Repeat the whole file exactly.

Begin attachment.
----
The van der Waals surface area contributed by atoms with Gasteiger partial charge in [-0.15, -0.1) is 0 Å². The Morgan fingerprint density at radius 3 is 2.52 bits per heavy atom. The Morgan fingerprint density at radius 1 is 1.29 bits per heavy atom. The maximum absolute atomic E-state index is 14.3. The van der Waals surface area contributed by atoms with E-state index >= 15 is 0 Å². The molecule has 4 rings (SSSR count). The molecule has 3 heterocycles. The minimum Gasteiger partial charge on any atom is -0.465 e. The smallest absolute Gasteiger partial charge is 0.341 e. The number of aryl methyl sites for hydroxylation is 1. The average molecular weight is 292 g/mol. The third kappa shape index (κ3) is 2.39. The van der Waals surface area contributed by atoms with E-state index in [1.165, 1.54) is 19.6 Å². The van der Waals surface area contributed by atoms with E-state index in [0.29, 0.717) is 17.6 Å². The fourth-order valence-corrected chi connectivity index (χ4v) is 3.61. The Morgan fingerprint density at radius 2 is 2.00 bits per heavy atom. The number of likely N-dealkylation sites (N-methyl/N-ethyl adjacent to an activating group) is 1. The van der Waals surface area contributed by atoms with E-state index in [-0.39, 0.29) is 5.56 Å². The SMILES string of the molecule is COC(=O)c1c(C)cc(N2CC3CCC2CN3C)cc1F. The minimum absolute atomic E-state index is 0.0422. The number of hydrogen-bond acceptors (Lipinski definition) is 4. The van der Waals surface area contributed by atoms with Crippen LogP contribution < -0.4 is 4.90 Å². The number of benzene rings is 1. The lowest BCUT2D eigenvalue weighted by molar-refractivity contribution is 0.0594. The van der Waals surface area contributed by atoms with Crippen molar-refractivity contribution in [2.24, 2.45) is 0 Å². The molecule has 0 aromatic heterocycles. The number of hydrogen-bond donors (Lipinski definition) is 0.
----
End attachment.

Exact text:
The van der Waals surface area contributed by atoms with Gasteiger partial charge in [-0.15, -0.1) is 0 Å². The Morgan fingerprint density at radius 3 is 2.52 bits per heavy atom. The Morgan fingerprint density at radius 1 is 1.29 bits per heavy atom. The maximum absolute atomic E-state index is 14.3. The van der Waals surface area contributed by atoms with E-state index >= 15 is 0 Å². The molecule has 4 rings (SSSR count). The molecule has 3 heterocycles. The minimum Gasteiger partial charge on any atom is -0.465 e. The smallest absolute Gasteiger partial charge is 0.341 e. The number of aryl methyl sites for hydroxylation is 1. The average molecular weight is 292 g/mol. The third kappa shape index (κ3) is 2.39. The van der Waals surface area contributed by atoms with E-state index in [1.165, 1.54) is 19.6 Å². The van der Waals surface area contributed by atoms with E-state index in [0.29, 0.717) is 17.6 Å². The fourth-order valence-corrected chi connectivity index (χ4v) is 3.61. The Morgan fingerprint density at radius 2 is 2.00 bits per heavy atom. The number of likely N-dealkylation sites (N-methyl/N-ethyl adjacent to an activating group) is 1. The van der Waals surface area contributed by atoms with E-state index in [-0.39, 0.29) is 5.56 Å². The SMILES string of the molecule is COC(=O)c1c(C)cc(N2CC3CCC2CN3C)cc1F. The minimum absolute atomic E-state index is 0.0422. The number of hydrogen-bond acceptors (Lipinski definition) is 4. The van der Waals surface area contributed by atoms with Crippen LogP contribution < -0.4 is 4.90 Å². The number of benzene rings is 1. The lowest BCUT2D eigenvalue weighted by molar-refractivity contribution is 0.0594. The van der Waals surface area contributed by atoms with Crippen molar-refractivity contribution in [2.24, 2.45) is 0 Å². The molecule has 0 aromatic heterocycles. The number of hydrogen-bond donors (Lipinski definition) is 0.